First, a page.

“The first wealth is health.” —Ralph Waldo Emerson
We know our men. They are strong. Men have stomachs of iron that welcome spicy sausages and whiskey, they carry grown children like feather pillows in their arms and they only cry at funerals. Men are typically raised to earn wealth—to provide for their families. Perhaps it is pride or stubbornness or optimism, then, that can explain why they also often neglect their own health.
“Women are 100 percent more likely to visit the doctor for annual examinations and preventative services than men.” (CDC 2001) Over 300,000 of our strong, American men die from cancer every year—men who could have prevented their death with screenings. In response, the Men’s Health Network designated June “Men’s Health Month.”
Take this opportunity to encourage the men in your life to have cancer screenings to prevent or detect trouble early. To keep him from the sun’s damage, buy him some sporty sunscreen and a hat for his favorite sports team. Does he already have cancer? Fort Wayne’s Cancer Services of Northeast Indiana offers a Prostate Cancer Support Group, meeting June 4 from 6:30-8 p.m.
And since he looks snazzy in his new hat, take him out in it—to workout. After cancer, heart disease is the second-largest killer of American men. Working out together can create an incredible bond between couples, and it will be a step towards better heart health for him. For starters, take a look at all of these men’s golfing and paddling opportunities this month. They’re for a good cause, and they’ll cause his body good.
Of course, his body needs fueling to feel good, so consider adjusting his meals to provide him with healthy energy. Breakfast foods should be rich in protein like bacon or ham and fried eggs instead of carbohydrates like bagels. Keep him away from excess cups of coffee, which raise his stress level, and stash chewing gum in his pockets instead. He can always take a Ginseng supplement for the energy kick he craves. For dinners, stock the fridge with steak, blueberries, salmon, spinach, kiwi, oranges and Brazil nuts. Trade the whiskey for wine, and if he can’t sleep offer him cherry juice.
A healthy diet is important, but so is a healthy mind. According to menshealthnetwork.org, men are four to six times more likely to commit suicide than women. Encourage him to visit a professional such as Harvest Counseling Group, Inc.
Men’s Health Week is June 15-21 nationwide. Take the opportunities Fort Wayne has provided this week to ensure the health of the men in your life. Fathers, brothers, sons and friends alike need to remember how much we need their first wealth before all. Don’t forget to wear blue in support of the importance of men’s health awareness and spread the word.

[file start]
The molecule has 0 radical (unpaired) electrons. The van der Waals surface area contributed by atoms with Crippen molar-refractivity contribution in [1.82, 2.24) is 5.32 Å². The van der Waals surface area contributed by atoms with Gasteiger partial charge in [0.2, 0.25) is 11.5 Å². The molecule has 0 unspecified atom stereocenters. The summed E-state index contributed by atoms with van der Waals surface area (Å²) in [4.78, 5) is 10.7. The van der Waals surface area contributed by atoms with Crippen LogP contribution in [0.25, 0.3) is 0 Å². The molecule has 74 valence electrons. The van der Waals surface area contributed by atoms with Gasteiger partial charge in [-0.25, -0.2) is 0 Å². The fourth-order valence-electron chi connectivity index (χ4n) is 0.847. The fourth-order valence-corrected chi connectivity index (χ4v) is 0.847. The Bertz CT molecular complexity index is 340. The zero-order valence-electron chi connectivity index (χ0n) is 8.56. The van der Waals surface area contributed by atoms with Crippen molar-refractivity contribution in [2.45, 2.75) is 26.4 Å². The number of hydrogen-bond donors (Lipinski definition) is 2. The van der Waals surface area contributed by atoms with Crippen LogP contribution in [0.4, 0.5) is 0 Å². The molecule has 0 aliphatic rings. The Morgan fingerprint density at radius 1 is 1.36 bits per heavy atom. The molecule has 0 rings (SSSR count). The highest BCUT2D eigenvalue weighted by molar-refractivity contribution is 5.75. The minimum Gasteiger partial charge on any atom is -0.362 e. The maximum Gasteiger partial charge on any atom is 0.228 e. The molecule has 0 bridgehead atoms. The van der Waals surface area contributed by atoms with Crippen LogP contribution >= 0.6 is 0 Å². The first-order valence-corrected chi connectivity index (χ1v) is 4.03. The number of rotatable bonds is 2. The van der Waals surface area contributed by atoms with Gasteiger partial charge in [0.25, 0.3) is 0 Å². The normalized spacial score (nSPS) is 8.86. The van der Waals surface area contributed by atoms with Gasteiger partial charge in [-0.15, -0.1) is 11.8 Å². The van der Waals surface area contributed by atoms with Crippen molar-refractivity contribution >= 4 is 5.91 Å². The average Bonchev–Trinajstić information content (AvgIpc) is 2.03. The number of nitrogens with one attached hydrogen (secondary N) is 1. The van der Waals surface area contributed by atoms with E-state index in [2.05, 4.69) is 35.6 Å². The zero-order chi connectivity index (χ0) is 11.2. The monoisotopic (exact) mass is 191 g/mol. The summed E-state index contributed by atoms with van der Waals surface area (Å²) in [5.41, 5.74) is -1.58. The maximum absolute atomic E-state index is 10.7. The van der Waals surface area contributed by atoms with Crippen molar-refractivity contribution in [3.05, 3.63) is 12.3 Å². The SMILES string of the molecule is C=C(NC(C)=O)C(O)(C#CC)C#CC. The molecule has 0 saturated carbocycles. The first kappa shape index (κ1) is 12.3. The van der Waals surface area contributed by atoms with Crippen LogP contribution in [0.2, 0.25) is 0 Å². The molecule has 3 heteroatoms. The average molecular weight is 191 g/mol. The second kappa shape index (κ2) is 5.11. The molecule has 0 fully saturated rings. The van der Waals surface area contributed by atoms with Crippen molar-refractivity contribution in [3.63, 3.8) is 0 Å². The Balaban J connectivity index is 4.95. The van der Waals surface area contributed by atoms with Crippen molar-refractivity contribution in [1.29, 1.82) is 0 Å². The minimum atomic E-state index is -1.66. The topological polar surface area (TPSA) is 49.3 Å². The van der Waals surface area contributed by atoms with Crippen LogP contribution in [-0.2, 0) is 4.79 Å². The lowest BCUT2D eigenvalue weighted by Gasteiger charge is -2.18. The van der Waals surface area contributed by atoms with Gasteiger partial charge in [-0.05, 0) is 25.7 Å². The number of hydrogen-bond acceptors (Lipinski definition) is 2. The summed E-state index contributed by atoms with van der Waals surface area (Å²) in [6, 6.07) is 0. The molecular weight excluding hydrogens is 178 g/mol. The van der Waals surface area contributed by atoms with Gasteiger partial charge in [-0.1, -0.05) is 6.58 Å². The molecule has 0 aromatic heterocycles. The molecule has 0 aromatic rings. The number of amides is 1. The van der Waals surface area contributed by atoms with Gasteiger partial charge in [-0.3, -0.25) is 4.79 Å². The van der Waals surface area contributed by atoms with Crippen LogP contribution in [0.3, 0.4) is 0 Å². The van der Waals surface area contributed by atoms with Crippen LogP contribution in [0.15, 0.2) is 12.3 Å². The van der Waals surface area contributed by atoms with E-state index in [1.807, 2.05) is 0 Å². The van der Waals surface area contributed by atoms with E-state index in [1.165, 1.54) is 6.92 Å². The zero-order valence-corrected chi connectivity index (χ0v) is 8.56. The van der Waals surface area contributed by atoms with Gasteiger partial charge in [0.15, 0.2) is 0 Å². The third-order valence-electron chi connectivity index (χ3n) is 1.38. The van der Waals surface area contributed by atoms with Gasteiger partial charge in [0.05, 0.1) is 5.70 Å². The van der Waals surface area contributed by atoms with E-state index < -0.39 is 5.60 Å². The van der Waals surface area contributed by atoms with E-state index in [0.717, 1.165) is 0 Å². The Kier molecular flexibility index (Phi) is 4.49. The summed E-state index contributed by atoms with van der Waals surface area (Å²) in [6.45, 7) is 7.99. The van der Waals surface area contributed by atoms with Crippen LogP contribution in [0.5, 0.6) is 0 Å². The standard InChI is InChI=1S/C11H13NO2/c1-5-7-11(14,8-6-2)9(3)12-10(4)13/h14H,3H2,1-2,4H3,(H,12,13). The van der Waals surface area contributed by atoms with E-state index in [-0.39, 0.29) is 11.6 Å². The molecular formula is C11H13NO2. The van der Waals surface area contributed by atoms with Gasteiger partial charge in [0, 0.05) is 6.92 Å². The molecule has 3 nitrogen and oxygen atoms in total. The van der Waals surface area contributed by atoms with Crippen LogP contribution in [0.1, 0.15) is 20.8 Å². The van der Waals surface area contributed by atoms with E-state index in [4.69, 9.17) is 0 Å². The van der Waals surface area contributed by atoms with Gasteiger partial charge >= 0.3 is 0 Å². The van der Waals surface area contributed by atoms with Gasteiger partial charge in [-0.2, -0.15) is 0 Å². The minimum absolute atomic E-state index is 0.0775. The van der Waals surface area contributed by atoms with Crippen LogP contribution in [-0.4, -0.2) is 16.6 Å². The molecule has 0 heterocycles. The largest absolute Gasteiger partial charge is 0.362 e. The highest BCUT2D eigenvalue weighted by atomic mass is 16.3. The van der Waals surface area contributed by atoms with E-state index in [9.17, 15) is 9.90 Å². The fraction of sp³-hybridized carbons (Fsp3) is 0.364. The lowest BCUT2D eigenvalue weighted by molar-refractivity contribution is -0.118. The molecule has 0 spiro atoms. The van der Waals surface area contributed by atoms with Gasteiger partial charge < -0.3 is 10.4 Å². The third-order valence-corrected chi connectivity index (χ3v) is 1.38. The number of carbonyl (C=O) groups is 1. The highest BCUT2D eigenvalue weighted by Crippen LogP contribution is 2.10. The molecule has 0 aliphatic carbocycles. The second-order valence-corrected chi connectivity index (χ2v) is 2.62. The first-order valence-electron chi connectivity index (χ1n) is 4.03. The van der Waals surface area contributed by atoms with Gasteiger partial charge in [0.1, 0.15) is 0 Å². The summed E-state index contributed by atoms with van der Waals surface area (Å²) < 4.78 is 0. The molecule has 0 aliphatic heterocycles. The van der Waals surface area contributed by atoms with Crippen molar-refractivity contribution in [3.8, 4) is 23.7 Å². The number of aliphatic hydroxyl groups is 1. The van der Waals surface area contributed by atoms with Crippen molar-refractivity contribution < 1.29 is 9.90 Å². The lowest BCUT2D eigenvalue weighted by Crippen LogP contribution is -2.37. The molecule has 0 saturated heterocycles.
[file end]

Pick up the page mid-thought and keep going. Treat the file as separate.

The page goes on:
Parkview Huntington Golf Classic
Proceeds from the 25th Golf Classic will purchase an electrocardiogram unit for cardiopulmonary services at Parkview Huntington Hospital. Lunch, silent/live auctions, dinner and awards; 11 a.m. – 6:30 p.m. Norwood Golf Course, 5961 W. Maple Grove Road, Huntington; Call 260.355,3316 or visit www.parkviewfoundations.org for details.
Paddle for Parkview LaGrange
Choose between the 4-5-hour trip and the 2.5-hour trip down the cool river. Snacks are included and proceeds from this year’s event will benefit the Special Touch and Medication Assistance Program funds, providing distraction kits, Senior Life prizes and needed medications for patients who might not otherwise be able to afford them. The Trading Post Canoe, Kayak & Campground, Mongo; Call 260.347.8809 for details.
Parkview Wabash Golf Scramble
Proceeds from the 18th annual scramble will help the hospital purchase a Stereo Static Breast Biopsy System. The player fee is just $80 and includes: Green fee and golf cart, one free mulligan, a catered lunch (and continental breakfast for a.m. players), a golf gift, bottled water, pop and refreshments; chances to win a contest and hole-in-one prizes; 6:45 a.m. – 7 p.m. Honeywell Public Golf Course, 3360 W. Division Road, Wabash. Call 260.569.2254 or visit www.parkviewfoundations.org for details.